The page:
The task of neural science is to explain behaviour in terms of the activities of the brain. How does the brain marshall its millions of individual nerve cells to produce behaviour, and how are these cells influenced by the environment...? The last frontier of the biological sciences "" their ultimate challenge "" is to understand the biological basis of consciousness and the mental processes by which we perceive, act, learn, and remember.
The current operating system [culture] is flawed. It actually has bugs in it that generate contradictions. We're cutting the earth from beneath our own feet. We're poisoning the atmosphere that we breathe. This is not intelligent behaviour. This is a culture with a bug in its operating system that's making it produce erratic, dysfunctional, malfunctional behaviour. Time to call a tech! And who are the techs? The shamans are the techs.
I got interested in the idea that love is often used as a kind of blanket explanation for things. I mean, battered wives, for instance: "Why did you go back to him?" "Oh, I loved him." "Why did you embezzle fifteen million pounds and run away to the other side of the world?" "Oh, well, because I was in love." All that and then you don't ask anything else. I thought if I just say, these people needed love and they found it, then it kind of explained it away. I wanted to look at their behaviour and how love can inspire the best and the very worst in human behaviour but love itself is not behaviour. So I avoided the word 'love' until the very end and it's the last word in the novel. I wanted to explore what people will do when they're in such terrible need of love. If there was a big idea then that was it. Then, of course, I hope that if it's a story worth reading it's the characters themselves who make you want to read it, not the big idea. I don't think a big idea drives a novel usually. Something else has to engage you on a much more kind of personal level.
Psychologism is, I believe, correct only in so far as it insists upon what may be called 'methodological individualism' as opposed to 'methodological collectivism'; it rightly insists that the 'behaviour' and the 'actions' of collectives, such as states or social groups, must be reduced to the behaviour and to the actions of human individuals. But the belief that the choice of such an individualist method implies the choice of a psychological method is mistaken.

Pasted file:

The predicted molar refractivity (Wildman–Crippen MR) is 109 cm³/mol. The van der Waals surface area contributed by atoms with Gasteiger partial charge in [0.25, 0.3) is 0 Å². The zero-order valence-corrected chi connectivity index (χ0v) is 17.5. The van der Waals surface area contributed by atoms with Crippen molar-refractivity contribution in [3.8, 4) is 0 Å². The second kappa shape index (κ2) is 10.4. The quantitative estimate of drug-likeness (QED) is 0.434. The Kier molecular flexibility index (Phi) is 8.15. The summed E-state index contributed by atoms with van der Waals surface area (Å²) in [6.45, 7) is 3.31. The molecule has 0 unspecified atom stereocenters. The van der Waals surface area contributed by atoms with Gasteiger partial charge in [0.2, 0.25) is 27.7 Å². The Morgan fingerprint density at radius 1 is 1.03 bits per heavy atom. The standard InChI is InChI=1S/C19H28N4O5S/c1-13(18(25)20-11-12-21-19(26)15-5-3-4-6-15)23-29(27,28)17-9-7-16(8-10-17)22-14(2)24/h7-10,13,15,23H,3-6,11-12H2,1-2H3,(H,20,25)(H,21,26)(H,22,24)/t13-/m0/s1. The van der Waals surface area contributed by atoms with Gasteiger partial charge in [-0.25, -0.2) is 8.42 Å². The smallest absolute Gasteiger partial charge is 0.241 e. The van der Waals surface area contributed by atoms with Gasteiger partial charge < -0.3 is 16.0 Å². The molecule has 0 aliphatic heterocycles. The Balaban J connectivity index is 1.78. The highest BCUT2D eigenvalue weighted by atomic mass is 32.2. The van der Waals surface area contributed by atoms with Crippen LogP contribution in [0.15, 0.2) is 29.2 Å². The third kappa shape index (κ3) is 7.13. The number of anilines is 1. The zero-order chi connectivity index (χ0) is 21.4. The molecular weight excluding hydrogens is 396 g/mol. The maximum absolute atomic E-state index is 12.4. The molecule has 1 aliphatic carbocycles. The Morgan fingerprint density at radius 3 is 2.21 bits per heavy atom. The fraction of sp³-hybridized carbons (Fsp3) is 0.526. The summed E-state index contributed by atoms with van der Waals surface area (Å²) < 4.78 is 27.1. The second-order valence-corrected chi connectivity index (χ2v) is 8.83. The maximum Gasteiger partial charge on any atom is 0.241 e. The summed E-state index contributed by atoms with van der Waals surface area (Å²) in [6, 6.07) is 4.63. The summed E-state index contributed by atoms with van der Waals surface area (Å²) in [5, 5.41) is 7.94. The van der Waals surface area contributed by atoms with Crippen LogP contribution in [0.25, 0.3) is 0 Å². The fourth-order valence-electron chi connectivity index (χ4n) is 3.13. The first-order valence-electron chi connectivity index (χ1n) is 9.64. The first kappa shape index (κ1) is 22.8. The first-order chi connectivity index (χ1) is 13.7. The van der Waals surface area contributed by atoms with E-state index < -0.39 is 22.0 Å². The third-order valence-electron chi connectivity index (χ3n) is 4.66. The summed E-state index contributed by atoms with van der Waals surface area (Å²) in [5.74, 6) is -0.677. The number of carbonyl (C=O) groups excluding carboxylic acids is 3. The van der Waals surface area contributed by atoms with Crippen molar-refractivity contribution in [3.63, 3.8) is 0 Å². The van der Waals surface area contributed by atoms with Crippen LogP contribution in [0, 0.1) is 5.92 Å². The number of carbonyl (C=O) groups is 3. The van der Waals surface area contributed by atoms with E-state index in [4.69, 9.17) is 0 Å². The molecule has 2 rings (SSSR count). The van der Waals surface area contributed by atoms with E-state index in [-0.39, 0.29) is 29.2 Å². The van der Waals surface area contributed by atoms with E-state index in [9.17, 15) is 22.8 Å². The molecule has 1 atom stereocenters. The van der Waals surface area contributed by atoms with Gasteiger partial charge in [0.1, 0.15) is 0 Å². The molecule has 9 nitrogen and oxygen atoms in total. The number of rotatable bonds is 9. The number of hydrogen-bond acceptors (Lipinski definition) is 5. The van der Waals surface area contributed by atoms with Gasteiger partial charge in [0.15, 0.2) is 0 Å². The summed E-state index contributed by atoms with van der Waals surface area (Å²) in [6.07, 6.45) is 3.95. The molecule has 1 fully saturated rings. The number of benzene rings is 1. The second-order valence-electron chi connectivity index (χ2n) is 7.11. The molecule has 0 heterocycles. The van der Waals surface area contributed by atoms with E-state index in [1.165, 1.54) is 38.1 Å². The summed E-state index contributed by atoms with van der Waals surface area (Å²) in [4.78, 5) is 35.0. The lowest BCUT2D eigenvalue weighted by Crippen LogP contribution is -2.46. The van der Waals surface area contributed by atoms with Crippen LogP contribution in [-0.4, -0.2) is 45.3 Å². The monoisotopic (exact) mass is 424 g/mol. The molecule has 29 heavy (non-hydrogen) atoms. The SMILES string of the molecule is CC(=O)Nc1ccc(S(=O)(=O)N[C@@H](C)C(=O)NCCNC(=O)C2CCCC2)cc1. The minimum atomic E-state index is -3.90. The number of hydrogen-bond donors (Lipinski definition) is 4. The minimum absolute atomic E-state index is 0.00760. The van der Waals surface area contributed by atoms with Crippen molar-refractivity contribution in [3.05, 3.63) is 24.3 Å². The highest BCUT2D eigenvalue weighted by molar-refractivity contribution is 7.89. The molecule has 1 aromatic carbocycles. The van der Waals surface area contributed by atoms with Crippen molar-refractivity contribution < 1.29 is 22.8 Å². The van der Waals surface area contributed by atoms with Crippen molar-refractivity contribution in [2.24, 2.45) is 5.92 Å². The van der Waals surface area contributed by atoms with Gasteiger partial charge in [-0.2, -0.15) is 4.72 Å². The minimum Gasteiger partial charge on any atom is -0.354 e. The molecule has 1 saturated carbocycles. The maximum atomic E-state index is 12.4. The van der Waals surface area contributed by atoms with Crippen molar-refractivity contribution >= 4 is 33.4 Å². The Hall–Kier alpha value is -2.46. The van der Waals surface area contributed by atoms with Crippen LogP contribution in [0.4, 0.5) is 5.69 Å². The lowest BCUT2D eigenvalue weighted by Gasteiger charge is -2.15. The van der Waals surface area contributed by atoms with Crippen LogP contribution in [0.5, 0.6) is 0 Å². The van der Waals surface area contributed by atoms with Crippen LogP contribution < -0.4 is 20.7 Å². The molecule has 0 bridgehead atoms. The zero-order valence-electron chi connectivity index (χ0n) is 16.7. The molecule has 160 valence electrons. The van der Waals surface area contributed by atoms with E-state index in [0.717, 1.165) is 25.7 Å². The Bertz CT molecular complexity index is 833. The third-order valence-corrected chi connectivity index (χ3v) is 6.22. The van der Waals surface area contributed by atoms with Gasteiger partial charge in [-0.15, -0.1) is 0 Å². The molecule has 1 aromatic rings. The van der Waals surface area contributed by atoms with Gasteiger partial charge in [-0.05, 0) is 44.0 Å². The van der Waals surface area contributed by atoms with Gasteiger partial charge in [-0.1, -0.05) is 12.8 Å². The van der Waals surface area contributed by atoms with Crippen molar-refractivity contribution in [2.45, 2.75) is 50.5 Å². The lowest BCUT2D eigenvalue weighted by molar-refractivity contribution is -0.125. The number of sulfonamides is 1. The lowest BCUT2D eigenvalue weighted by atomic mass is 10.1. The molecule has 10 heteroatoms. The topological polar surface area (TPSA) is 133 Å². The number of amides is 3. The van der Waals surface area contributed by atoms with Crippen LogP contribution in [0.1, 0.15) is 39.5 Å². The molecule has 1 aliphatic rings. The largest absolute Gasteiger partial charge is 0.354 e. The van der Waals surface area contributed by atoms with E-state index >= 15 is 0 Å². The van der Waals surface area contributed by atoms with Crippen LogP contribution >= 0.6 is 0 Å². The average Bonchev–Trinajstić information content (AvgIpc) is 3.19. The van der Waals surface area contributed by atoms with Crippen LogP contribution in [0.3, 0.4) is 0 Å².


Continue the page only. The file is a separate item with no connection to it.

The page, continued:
Radical feminist theorists do not seek to make gender a bit more flexible, but to eliminate it. They are gender abolitionists, and understand gender to provide the framework and rationale for male dominance. In the radical feminist approach, masculinity is the behaviour of the male ruling class and femininity is the behaviour of the subordinate class of women. Thus gender can have no place in the egalitarian future that feminism aims to create.
On consideration, it is not surprising that Darwin's finches should recognize their own kind primarily by beak characters. The beak is the only prominent specific distinction, and it features conspicuously both in attacking behaviour, when the birds face each other and grip beaks, and also in courtship, when food is passed from the beak of the male to the beak of the female. Hence though the beak differences are primarily correlated with differences in food, secondarily they serve as specific recognition marks, and the birds have evolved behaviour patterns to this end.
To talk of humans as 'transcendent' is not to ascribe to them spiritual properties. It is, rather, to recognize that as subjects we have the ability to transform our selves, our natures, our world-an ability denied to any other physical being. In the six million years since the human and chimpanzee lines first diverged on either side of Africa's Great Rift Valley, the behaviour and lifestyles of chimpanzees have barely changed. Human behaviour and lifestyles clearly have. Humans have learnt to learn from previous generations, to improve upon their work, and to establish a momentum to human life and culture that has taken us from cave art to quantum physics and the conquest of space. It is this capacity for constant innovation that distinguishes humans from all other animals. All animals have an evolutionary past. Only humans make history.